It’s as if Ólöf Arnalds’ voice was made to accompany fairytales. It has a magical quality that brings to mind a childlike sense of discovery, an impression particularly affecting for those who hear the texture but not the meaning of her lyrics, which are mostly sung in her native Icelandic.
Innundir Skinni – it translates as ‘under the skin’ – is Arnalds’ second album, following her 2007 release, Við og Við. Her debut was an intimate collection of folk songs accompanied by acoustic guitar. In contrast, the first track on Innundir Skinni packs in a choir, electric guitar, violins and drums into little more than two minutes of music. The album continues with a variety of different arrangements and instruments. Arnalds has not repeated Við og Við but has experimented widely, collaborating with a number of musicians and singing three songs in English.
There are moments of great beauty on the album, notably Surrender, a collaboration with that other great Icelandic songstress, Björk. Here Arnalds sings a steady, tender vow to her newborn son while Björk‘s voice soars ethereally in the air. The album’s title track is also a pleasure, with its soft backing vocals complementing one of Arnalds’ strongest melodies to date. Elsewhere, the naval-inspired Jonathon shows that Arnalds is perfectly adept at constructing lyrics in English.
However, a difficult comparison with the first album is inevitable, not least because of the critical success enjoyed by Við og Við, which was judged record of the year by Iceland’s biggest newspaper. The additional instruments and percussion on Innundir Skinni are potentially off-putting to purists who enjoyed the intimacy of Arnalds’ debut. There is also less continuity. The first album came together in a period of a few months while the second was made in bursts over a longer period, interspersed with the input of contributors. This shows in the final product. Arnalds has said “the album as a whole ended up being in charge of me rather than me being in charge of it”. She’s right.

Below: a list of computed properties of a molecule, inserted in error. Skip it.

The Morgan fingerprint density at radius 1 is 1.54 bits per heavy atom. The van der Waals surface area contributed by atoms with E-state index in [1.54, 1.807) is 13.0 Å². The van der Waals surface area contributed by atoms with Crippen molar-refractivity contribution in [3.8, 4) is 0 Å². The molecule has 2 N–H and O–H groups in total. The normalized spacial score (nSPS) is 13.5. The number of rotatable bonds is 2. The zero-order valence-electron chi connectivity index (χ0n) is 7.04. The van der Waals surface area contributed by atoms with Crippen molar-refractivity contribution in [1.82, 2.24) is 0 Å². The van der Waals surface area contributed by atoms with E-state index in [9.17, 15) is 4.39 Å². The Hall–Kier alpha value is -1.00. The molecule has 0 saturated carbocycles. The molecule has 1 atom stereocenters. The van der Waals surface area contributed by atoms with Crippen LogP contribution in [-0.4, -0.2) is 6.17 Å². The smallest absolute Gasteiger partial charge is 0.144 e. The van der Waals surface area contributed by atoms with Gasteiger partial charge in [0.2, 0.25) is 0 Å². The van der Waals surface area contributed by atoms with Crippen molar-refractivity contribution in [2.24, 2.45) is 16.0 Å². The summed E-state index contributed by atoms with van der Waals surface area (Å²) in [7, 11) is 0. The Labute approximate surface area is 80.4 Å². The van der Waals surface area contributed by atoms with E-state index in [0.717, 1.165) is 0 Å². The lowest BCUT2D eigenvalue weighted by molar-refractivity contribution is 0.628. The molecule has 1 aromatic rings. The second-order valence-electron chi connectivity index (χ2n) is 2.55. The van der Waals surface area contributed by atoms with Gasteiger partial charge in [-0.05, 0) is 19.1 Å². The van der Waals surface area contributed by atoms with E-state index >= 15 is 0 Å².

In a sense, the difference between the two albums owes less to a creative decision than to contingency. She has said Við og Við was very personal, with the lyrics written about members of her family. Arnalds was working through the loss of her father, who died in 2004. It’s connected with sorrow, and how family changes when a member leaves.
Now, Arnalds has become a mother and is dealing with a more varied range of ideas. It is no longer about maintaining the wholeness of her family after a death, but about the hopes and dreams of birth. There are practical considerations too. The first album was composed primarily on guitar: chord structure came first, and lyrics and melodies came after. Arnalds says motherhood means she has less time to sit around and play the guitar. Now, the melodies come first and she later finds the arrangements to fit them.
Several of the songs on Innundir Skinni are as strong as any Arnalds has written, and that’s reason enough to applaud it. But there is something lacking – the direct, personal appeal of Arnalds’ debut. Innundir Skinni is still a worthy achievement, it’s emotional but not melodramatic; understated yet grand. But it is a mixture rather than a whole and lacks the cohesion of Arnalds’ inspiring first album.